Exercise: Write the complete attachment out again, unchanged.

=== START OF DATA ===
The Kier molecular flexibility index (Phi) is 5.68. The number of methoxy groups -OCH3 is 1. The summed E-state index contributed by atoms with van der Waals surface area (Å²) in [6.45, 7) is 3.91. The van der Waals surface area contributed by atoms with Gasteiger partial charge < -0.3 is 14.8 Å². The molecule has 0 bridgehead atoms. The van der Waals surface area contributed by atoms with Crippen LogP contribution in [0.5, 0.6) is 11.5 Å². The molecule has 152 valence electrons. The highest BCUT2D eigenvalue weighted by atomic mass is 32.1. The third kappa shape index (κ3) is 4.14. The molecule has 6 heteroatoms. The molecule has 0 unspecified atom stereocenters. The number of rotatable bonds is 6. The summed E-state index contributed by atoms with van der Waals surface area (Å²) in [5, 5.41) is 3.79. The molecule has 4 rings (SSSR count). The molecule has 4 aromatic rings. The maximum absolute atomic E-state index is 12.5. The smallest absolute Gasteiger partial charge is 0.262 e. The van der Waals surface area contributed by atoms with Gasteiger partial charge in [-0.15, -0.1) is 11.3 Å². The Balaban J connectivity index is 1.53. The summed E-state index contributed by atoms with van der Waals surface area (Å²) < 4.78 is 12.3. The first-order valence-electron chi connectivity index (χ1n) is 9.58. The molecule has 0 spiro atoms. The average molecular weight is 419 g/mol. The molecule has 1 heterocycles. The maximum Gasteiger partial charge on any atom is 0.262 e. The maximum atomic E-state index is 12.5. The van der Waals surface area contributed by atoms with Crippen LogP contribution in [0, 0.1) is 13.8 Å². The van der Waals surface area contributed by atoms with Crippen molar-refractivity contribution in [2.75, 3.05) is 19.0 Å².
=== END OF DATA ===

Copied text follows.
The Kier molecular flexibility index (Phi) is 5.68. The number of methoxy groups -OCH3 is 1. The summed E-state index contributed by atoms with van der Waals surface area (Å²) in [6.45, 7) is 3.91. The van der Waals surface area contributed by atoms with Gasteiger partial charge < -0.3 is 14.8 Å². The molecule has 0 bridgehead atoms. The van der Waals surface area contributed by atoms with Crippen LogP contribution in [0.5, 0.6) is 11.5 Å². The molecule has 152 valence electrons. The highest BCUT2D eigenvalue weighted by atomic mass is 32.1. The third kappa shape index (κ3) is 4.14. The molecule has 6 heteroatoms. The molecule has 0 unspecified atom stereocenters. The number of rotatable bonds is 6. The summed E-state index contributed by atoms with van der Waals surface area (Å²) in [5, 5.41) is 3.79. The molecule has 4 rings (SSSR count). The molecule has 4 aromatic rings. The maximum absolute atomic E-state index is 12.5. The smallest absolute Gasteiger partial charge is 0.262 e. The van der Waals surface area contributed by atoms with Gasteiger partial charge in [-0.15, -0.1) is 11.3 Å². The Balaban J connectivity index is 1.53. The summed E-state index contributed by atoms with van der Waals surface area (Å²) < 4.78 is 12.3. The first-order valence-electron chi connectivity index (χ1n) is 9.58. The molecule has 0 spiro atoms. The average molecular weight is 419 g/mol. The molecule has 1 heterocycles. The maximum Gasteiger partial charge on any atom is 0.262 e. The maximum atomic E-state index is 12.5. The van der Waals surface area contributed by atoms with Crippen LogP contribution in [0, 0.1) is 13.8 Å². The van der Waals surface area contributed by atoms with Crippen molar-refractivity contribution in [2.75, 3.05) is 19.0 Å².